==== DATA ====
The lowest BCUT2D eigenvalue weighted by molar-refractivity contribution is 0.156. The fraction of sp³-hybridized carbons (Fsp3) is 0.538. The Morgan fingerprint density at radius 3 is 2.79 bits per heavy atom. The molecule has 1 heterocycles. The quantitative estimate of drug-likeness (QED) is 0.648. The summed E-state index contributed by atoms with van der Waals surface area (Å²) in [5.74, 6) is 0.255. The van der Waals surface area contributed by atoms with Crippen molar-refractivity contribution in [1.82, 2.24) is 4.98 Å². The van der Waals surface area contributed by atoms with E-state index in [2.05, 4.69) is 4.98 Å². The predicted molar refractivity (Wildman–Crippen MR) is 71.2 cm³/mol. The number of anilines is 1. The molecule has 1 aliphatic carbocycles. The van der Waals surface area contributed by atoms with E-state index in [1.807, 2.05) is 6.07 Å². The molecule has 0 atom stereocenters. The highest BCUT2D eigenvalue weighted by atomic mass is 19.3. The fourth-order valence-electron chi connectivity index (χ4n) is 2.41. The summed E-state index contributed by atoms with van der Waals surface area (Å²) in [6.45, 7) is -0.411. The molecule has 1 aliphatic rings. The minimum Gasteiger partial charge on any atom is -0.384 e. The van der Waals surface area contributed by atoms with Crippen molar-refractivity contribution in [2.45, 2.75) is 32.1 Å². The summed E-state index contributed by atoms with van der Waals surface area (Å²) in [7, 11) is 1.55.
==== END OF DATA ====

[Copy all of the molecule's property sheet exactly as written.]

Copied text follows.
The lowest BCUT2D eigenvalue weighted by molar-refractivity contribution is 0.156. The fraction of sp³-hybridized carbons (Fsp3) is 0.538. The Morgan fingerprint density at radius 3 is 2.79 bits per heavy atom. The molecule has 1 heterocycles. The quantitative estimate of drug-likeness (QED) is 0.648. The summed E-state index contributed by atoms with van der Waals surface area (Å²) in [5.74, 6) is 0.255. The van der Waals surface area contributed by atoms with Crippen molar-refractivity contribution in [1.82, 2.24) is 4.98 Å². The van der Waals surface area contributed by atoms with E-state index in [2.05, 4.69) is 4.98 Å². The predicted molar refractivity (Wildman–Crippen MR) is 71.2 cm³/mol. The number of anilines is 1. The molecule has 1 aliphatic carbocycles. The van der Waals surface area contributed by atoms with E-state index in [1.807, 2.05) is 6.07 Å². The molecule has 0 atom stereocenters. The highest BCUT2D eigenvalue weighted by atomic mass is 19.3. The fourth-order valence-electron chi connectivity index (χ4n) is 2.41. The summed E-state index contributed by atoms with van der Waals surface area (Å²) in [6.45, 7) is -0.411. The molecule has 1 aliphatic rings. The minimum Gasteiger partial charge on any atom is -0.384 e. The van der Waals surface area contributed by atoms with Crippen molar-refractivity contribution in [2.45, 2.75) is 32.1 Å². The summed E-state index contributed by atoms with van der Waals surface area (Å²) in [7, 11) is 1.55.